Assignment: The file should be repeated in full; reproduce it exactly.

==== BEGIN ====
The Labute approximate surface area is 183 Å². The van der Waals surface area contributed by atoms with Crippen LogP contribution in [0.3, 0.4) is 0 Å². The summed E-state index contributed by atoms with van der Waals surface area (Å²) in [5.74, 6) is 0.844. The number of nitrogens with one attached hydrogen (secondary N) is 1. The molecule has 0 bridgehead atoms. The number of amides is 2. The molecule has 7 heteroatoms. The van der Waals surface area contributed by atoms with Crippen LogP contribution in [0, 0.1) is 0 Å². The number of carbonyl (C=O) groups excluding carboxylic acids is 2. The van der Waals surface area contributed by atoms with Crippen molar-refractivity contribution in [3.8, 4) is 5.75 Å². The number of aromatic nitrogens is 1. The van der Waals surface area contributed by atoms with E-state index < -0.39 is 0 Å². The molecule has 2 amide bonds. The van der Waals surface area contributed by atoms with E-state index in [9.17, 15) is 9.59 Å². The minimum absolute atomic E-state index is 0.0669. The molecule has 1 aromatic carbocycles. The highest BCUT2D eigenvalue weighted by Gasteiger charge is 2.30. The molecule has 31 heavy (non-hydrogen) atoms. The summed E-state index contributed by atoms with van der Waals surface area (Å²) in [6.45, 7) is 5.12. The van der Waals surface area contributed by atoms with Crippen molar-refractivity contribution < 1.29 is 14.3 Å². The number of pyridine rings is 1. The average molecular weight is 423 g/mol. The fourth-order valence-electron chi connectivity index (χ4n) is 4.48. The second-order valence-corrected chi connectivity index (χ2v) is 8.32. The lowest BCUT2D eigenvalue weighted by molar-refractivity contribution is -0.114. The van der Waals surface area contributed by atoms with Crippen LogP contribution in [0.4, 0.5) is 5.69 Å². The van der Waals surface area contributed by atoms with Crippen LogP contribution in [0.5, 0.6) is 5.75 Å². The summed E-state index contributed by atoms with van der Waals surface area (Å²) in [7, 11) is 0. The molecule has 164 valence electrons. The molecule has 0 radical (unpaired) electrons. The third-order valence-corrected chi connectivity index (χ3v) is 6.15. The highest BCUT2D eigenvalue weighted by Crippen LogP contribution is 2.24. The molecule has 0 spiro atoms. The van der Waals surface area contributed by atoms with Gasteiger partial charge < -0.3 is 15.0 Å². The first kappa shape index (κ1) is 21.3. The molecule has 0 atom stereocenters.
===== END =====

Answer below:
The Labute approximate surface area is 183 Å². The van der Waals surface area contributed by atoms with Crippen LogP contribution in [0.3, 0.4) is 0 Å². The summed E-state index contributed by atoms with van der Waals surface area (Å²) in [5.74, 6) is 0.844. The number of nitrogens with one attached hydrogen (secondary N) is 1. The molecule has 0 bridgehead atoms. The number of amides is 2. The molecule has 7 heteroatoms. The van der Waals surface area contributed by atoms with Crippen LogP contribution in [0, 0.1) is 0 Å². The number of carbonyl (C=O) groups excluding carboxylic acids is 2. The van der Waals surface area contributed by atoms with Crippen molar-refractivity contribution in [3.8, 4) is 5.75 Å². The number of aromatic nitrogens is 1. The van der Waals surface area contributed by atoms with E-state index < -0.39 is 0 Å². The molecule has 2 amide bonds. The van der Waals surface area contributed by atoms with E-state index in [9.17, 15) is 9.59 Å². The minimum absolute atomic E-state index is 0.0669. The molecule has 1 aromatic carbocycles. The highest BCUT2D eigenvalue weighted by Gasteiger charge is 2.30. The molecule has 31 heavy (non-hydrogen) atoms. The summed E-state index contributed by atoms with van der Waals surface area (Å²) in [6.45, 7) is 5.12. The van der Waals surface area contributed by atoms with Crippen molar-refractivity contribution < 1.29 is 14.3 Å². The number of pyridine rings is 1. The average molecular weight is 423 g/mol. The fourth-order valence-electron chi connectivity index (χ4n) is 4.48. The second-order valence-corrected chi connectivity index (χ2v) is 8.32. The lowest BCUT2D eigenvalue weighted by molar-refractivity contribution is -0.114. The van der Waals surface area contributed by atoms with Crippen LogP contribution in [0.4, 0.5) is 5.69 Å². The van der Waals surface area contributed by atoms with Crippen LogP contribution in [0.5, 0.6) is 5.75 Å². The summed E-state index contributed by atoms with van der Waals surface area (Å²) in [7, 11) is 0. The molecule has 164 valence electrons. The molecule has 0 radical (unpaired) electrons. The third-order valence-corrected chi connectivity index (χ3v) is 6.15. The highest BCUT2D eigenvalue weighted by Crippen LogP contribution is 2.24. The molecule has 0 spiro atoms. The van der Waals surface area contributed by atoms with Gasteiger partial charge < -0.3 is 15.0 Å². The first kappa shape index (κ1) is 21.3. The molecule has 0 atom stereocenters.